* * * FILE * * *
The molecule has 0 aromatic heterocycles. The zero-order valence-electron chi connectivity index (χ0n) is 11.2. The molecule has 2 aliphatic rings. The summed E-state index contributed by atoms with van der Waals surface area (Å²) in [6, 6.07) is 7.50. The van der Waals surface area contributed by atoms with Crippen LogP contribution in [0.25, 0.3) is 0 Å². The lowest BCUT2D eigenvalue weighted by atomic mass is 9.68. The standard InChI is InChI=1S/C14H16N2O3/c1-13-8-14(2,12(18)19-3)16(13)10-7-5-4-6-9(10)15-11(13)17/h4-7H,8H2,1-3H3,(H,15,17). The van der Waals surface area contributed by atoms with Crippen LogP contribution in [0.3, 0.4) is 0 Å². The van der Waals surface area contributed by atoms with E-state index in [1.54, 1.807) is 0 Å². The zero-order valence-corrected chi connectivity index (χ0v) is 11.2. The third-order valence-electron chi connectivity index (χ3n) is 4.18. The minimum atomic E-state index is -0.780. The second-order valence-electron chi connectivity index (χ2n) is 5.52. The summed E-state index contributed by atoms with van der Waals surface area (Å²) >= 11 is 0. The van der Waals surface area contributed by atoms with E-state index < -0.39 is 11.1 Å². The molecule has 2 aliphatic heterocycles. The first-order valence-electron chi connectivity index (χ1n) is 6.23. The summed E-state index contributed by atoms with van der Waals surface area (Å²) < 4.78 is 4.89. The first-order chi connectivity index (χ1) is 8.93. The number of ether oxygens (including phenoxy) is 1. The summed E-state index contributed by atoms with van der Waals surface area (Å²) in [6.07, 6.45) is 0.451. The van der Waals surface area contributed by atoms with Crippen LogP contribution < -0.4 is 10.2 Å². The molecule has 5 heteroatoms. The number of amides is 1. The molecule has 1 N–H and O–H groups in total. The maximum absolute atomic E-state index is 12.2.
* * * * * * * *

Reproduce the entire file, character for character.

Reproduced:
The molecule has 0 aromatic heterocycles. The zero-order valence-electron chi connectivity index (χ0n) is 11.2. The molecule has 2 aliphatic rings. The summed E-state index contributed by atoms with van der Waals surface area (Å²) in [6, 6.07) is 7.50. The van der Waals surface area contributed by atoms with Crippen LogP contribution in [0.25, 0.3) is 0 Å². The lowest BCUT2D eigenvalue weighted by atomic mass is 9.68. The standard InChI is InChI=1S/C14H16N2O3/c1-13-8-14(2,12(18)19-3)16(13)10-7-5-4-6-9(10)15-11(13)17/h4-7H,8H2,1-3H3,(H,15,17). The van der Waals surface area contributed by atoms with Crippen LogP contribution in [0.3, 0.4) is 0 Å². The van der Waals surface area contributed by atoms with E-state index in [1.54, 1.807) is 0 Å². The zero-order valence-corrected chi connectivity index (χ0v) is 11.2. The third-order valence-electron chi connectivity index (χ3n) is 4.18. The minimum atomic E-state index is -0.780. The second-order valence-electron chi connectivity index (χ2n) is 5.52. The summed E-state index contributed by atoms with van der Waals surface area (Å²) >= 11 is 0. The van der Waals surface area contributed by atoms with E-state index < -0.39 is 11.1 Å². The molecule has 2 aliphatic heterocycles. The first-order valence-electron chi connectivity index (χ1n) is 6.23. The summed E-state index contributed by atoms with van der Waals surface area (Å²) < 4.78 is 4.89. The first-order chi connectivity index (χ1) is 8.93. The number of ether oxygens (including phenoxy) is 1. The summed E-state index contributed by atoms with van der Waals surface area (Å²) in [6.07, 6.45) is 0.451. The van der Waals surface area contributed by atoms with Crippen LogP contribution < -0.4 is 10.2 Å². The molecule has 5 heteroatoms. The number of amides is 1. The molecule has 1 N–H and O–H groups in total. The maximum absolute atomic E-state index is 12.2.